The Radical Republicans in Washington “were annoyed and offended because Europe ventured to pronounce the condition of affairs in North America to be a state of war, which they affirmed to be only an insurrection.” The South, as the Radicals and some War Democrats saw it, was engaged in domestic insurrection inflamed by insurgents rather than forming a more perfect union with the consent of the governed.
Bernhard Thuersam, www.circa1865.org
They Have Made a Nation
[Earl Russell said at Newcastle], “But I cannot help asking myself frequently, as I trace the progress of the contest, to what good end can it tend? Supposing the contest to end in the reunion of the different States; supposing that the South should agree to enter again the Federal Union with all the rights guaranteed to her by the Constitution, should we not then have debated over again the fatal question of slavery?
But, on the other hand, supposing that the Federal Government completely conquer and subdue the Southern States – supposing that be the result after a long, military conflict and some years of Civil War – would not the national prosperity of that country be destroyed?
If such are the unhappy results which alone can be looked forward to from the reunion of these different parts of the North American States, is it not then our duty…is it not the duty of men who wish to preserve to perpetuity the sacred inheritance of liberty, to endeavour to see whether this sanguinary conflict cannot be put to an end?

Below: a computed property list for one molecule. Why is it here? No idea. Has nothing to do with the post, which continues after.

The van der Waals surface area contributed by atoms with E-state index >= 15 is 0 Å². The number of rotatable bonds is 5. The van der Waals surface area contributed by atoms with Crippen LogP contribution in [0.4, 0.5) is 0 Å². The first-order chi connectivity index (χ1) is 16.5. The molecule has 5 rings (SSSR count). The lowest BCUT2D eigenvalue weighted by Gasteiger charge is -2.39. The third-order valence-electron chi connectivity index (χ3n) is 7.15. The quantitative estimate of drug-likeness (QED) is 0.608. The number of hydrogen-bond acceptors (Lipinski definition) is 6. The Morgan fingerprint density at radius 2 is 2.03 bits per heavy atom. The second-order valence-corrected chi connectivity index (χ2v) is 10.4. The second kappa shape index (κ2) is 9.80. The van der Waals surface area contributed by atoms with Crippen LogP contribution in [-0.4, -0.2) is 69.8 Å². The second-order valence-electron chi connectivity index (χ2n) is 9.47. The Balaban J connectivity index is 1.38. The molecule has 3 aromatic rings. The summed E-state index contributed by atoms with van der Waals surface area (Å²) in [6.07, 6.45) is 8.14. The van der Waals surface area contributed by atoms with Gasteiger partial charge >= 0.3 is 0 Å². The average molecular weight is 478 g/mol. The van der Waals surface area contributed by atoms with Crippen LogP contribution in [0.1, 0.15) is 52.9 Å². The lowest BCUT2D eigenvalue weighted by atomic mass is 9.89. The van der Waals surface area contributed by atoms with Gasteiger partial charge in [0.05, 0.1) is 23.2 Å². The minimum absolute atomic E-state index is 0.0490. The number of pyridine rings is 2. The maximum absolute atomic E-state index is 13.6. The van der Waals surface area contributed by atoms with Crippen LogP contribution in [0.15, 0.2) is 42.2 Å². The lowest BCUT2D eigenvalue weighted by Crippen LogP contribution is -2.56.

In a speech delivered in the House of Lords, February 5th, 1863, Earl Russell said: — “There is one thing, however, which I think may be the result of the struggle, and which, to my mind, would be a great calamity – that is, the subjugation of the South by the North . . . ”
Mr. W.E. Gladstone, the Chancellor of the Exchequer, said in a public speech at Newcastle, October 7, 1862: — “We may have our own opinions about slavery; we may be for or against the South; but there is no doubt that Jefferson Davis and other leaders of the South have made an army. They are making, it appears, a navy, and they have made what is more than either – they have made a nation. (Loud cheers.) . . . We may anticipate with certainty the success of the Southern States so far as regards their separation from the North. (Hear, hear.) . . . ”
[Mr. Gladstone stated in the House of Commons on 30 June 1863] . . . Why, sir, we must desire a cessation of the war . . . We do not believe that the restoration of the American Union by force is attainable. I believe that the opinion of this country is unanimous upon that subject . . . .[and] believe that the public opinion of this country bears very strongly on another matter . . . whether the emancipation of the negro race is an object that can be legitimately pursued by means of coercion and bloodshed . . . I do not believe that a more fatal error was ever committed than when men – of high intelligence I grant . . . came to the conclusion that the emancipation of the negro was to be sought, although they could only travel to it by a sea of blood. I do not think there is any real or serious ground for doubt as to the issue of this contest.”
(The Secret Service of the Confederate States in Europe, James D. Bulloch, Volume II, Sagamore Press, 1959, pp. 359-361)